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By state statute, North Carolina was supposed to have a budget in place by July 1. After missing that deadline, state law makers extended the budget deadline to August. A continuing budget resolution was passed to allow the state to continue operating at current levels while the state Senate and House of Representatives nailed down a budget. By Aug. 12, no budget has been reached which prompted the state to once again continue the budget until Aug. 31, the longest the state has gone without a budget in 13 years.

Last week, the two chambers were able to agree on a maximum budget of $21.74 billion, which sits at $265 million more than the Senate proposed spending and $415 million less than the budget originally proposed by the House.

According to Macon County Commissioner Ronnie Beale, he is concerned with where the $400 million reduction will come from.

"Right now, we aren't sure where that money will come from," said Beale. “The most likely place will be teacher assistants, and that is just not something our local district or other schools in the state can handle."


Commissioners meet in Pitt for 108th conference.

Beginning today, commissioners across the state will head to Pitt County North Carolina for the annual North Carolina Association of County Commissioners (NCACC) Conference. While the conference has an extensive agenda planned, commissioners will pause from shaping the state's leadership to recognize Macon County Commissioner Ronnie Beale, who has served as the association's president for the last year.

“Ronnie has been a tremendous leader for counties," said Kevin Leonard, NCACC Executive Director. "He understands the statecounty partnership and has a knack for seeing controversial issues from all different perspectives. He is a consensus builder who wants to find solutions to problems and challenges that are facing counties. His great sense of humor keeps everybody focused on what is truly important."


Drug manufacturer Amgen will pay North Carolina and 48 other states $71 million to resolve allegations that the company unlawfully promoted two medications, according to Attorney General Roy Cooper.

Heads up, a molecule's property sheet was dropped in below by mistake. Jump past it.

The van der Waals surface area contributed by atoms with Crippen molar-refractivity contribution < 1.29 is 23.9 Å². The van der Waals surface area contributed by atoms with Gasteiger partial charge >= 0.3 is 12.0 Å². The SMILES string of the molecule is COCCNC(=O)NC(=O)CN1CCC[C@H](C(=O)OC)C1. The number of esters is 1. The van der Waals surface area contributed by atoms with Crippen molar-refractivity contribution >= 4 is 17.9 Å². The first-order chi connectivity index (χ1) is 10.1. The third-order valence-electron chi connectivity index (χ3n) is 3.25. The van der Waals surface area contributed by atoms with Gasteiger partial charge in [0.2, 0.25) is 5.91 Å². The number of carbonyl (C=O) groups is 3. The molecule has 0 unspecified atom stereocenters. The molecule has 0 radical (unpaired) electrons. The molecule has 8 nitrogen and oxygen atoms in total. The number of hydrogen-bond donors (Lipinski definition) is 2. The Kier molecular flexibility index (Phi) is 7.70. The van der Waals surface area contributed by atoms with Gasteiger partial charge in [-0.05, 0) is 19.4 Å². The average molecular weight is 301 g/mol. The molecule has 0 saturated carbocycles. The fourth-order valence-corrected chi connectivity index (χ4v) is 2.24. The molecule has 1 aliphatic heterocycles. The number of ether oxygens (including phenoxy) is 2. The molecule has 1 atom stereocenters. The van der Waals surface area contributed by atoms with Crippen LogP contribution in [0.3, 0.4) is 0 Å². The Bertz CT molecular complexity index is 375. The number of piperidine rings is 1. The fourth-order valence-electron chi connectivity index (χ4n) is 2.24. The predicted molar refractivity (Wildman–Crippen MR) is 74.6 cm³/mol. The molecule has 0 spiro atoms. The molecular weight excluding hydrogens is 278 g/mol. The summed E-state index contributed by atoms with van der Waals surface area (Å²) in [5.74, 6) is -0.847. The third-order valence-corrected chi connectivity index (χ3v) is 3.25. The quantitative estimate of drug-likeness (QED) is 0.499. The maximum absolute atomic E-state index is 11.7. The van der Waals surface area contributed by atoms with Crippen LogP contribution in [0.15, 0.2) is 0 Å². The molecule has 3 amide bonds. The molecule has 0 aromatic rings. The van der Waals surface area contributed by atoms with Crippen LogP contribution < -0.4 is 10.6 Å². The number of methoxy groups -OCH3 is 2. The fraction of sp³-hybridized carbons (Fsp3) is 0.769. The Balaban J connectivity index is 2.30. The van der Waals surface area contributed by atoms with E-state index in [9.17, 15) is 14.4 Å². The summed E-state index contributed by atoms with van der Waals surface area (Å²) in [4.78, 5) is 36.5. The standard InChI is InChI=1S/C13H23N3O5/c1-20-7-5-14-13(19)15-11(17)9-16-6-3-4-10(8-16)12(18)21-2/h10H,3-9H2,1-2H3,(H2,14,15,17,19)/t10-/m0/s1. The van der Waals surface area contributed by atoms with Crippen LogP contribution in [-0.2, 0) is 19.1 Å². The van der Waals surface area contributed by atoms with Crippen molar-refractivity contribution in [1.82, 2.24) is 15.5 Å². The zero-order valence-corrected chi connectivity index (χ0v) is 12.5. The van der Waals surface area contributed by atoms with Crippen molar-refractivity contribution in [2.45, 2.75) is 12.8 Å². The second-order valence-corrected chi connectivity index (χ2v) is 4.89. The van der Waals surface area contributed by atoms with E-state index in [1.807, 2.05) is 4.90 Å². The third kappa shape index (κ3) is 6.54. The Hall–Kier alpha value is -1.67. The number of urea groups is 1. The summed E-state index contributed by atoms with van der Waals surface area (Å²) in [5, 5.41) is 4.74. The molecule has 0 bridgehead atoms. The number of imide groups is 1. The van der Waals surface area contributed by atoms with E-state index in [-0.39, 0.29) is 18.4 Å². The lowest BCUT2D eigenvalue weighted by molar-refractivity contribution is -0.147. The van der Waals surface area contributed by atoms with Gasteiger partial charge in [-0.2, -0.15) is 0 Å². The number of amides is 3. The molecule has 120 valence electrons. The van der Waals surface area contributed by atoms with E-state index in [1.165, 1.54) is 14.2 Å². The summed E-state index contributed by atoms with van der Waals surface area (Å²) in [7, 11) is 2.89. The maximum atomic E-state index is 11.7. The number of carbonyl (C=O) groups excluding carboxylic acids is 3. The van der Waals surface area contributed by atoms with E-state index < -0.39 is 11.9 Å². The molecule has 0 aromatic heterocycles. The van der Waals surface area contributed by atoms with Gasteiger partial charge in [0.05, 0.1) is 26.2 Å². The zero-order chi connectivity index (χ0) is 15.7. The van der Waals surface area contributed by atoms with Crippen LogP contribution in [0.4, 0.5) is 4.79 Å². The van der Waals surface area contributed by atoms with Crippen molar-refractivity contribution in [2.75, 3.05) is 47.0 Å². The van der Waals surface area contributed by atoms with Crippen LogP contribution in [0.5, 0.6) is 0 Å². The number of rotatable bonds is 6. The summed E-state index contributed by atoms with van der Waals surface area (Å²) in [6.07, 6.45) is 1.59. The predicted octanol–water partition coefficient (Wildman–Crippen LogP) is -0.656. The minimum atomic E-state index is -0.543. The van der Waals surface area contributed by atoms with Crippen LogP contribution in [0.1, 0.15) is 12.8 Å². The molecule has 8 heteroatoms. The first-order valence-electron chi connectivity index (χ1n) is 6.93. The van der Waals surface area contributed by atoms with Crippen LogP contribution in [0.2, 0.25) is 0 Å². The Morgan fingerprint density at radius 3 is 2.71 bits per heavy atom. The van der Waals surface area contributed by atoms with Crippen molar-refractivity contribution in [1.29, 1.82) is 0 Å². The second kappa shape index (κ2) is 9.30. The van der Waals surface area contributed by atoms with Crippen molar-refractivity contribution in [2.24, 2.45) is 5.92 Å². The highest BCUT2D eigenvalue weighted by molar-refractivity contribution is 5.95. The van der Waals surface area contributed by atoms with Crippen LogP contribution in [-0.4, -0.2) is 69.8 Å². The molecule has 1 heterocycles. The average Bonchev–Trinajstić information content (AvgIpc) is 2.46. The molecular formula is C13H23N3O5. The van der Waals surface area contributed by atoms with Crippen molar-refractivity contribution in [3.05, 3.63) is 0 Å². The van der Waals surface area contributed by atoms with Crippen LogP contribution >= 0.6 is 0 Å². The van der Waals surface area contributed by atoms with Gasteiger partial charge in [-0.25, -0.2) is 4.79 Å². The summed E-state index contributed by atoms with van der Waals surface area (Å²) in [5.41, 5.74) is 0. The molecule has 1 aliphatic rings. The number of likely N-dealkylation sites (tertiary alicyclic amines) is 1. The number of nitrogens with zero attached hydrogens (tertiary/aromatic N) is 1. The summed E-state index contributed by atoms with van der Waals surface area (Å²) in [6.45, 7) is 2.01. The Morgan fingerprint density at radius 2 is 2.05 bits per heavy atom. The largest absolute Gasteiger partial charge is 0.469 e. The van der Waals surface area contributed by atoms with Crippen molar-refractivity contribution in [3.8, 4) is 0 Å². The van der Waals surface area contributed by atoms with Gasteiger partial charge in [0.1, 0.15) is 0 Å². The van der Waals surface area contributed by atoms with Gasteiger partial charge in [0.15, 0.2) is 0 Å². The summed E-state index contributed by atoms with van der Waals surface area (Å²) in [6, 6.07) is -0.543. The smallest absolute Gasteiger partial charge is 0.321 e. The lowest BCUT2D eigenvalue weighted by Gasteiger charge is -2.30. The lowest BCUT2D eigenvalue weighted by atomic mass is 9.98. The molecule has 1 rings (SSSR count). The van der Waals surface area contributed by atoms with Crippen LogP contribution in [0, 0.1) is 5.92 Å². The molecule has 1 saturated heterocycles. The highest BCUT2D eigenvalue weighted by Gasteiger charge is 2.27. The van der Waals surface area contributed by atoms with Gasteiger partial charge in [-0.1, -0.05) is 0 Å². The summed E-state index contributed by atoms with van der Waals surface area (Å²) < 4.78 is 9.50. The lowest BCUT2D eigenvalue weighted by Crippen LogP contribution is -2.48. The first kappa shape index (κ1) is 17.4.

“Drug companies have a duty to put safety before profits, and that means marketing medicines for approved uses only,” Cooper said.

Cooper’s Consumer Protection Division filed a complaint and consent judgment in Wake County Superior Court against Amgen this morning. North Carolina will receive more than $2.1 million as its share of the judgment.


Money generated from the timber industry within America's national parks is once again up for debate in Congress, and this time, Congressman Mark Meadows is taking a proactive approach to ensuring his districts are fairly compensated from the government.

Meadows introduced the bipartisan PILT and SRS Certainty Act along with Congressman Jared Polis (D-CO) last Tuesday, which would reauthorize the Secure Rural Schools Program (SRS) for five years and extend and provide funding for Payment In Lieu of Taxes (PILT) for five years at an annual level of $450 million.

"PILT money is very important to Macon County and all the western counties," said Macon County Chairman Kevin Corbin. "To Macon County, it means over $300,000 and to the seven western counties the amount is well over $2 million."


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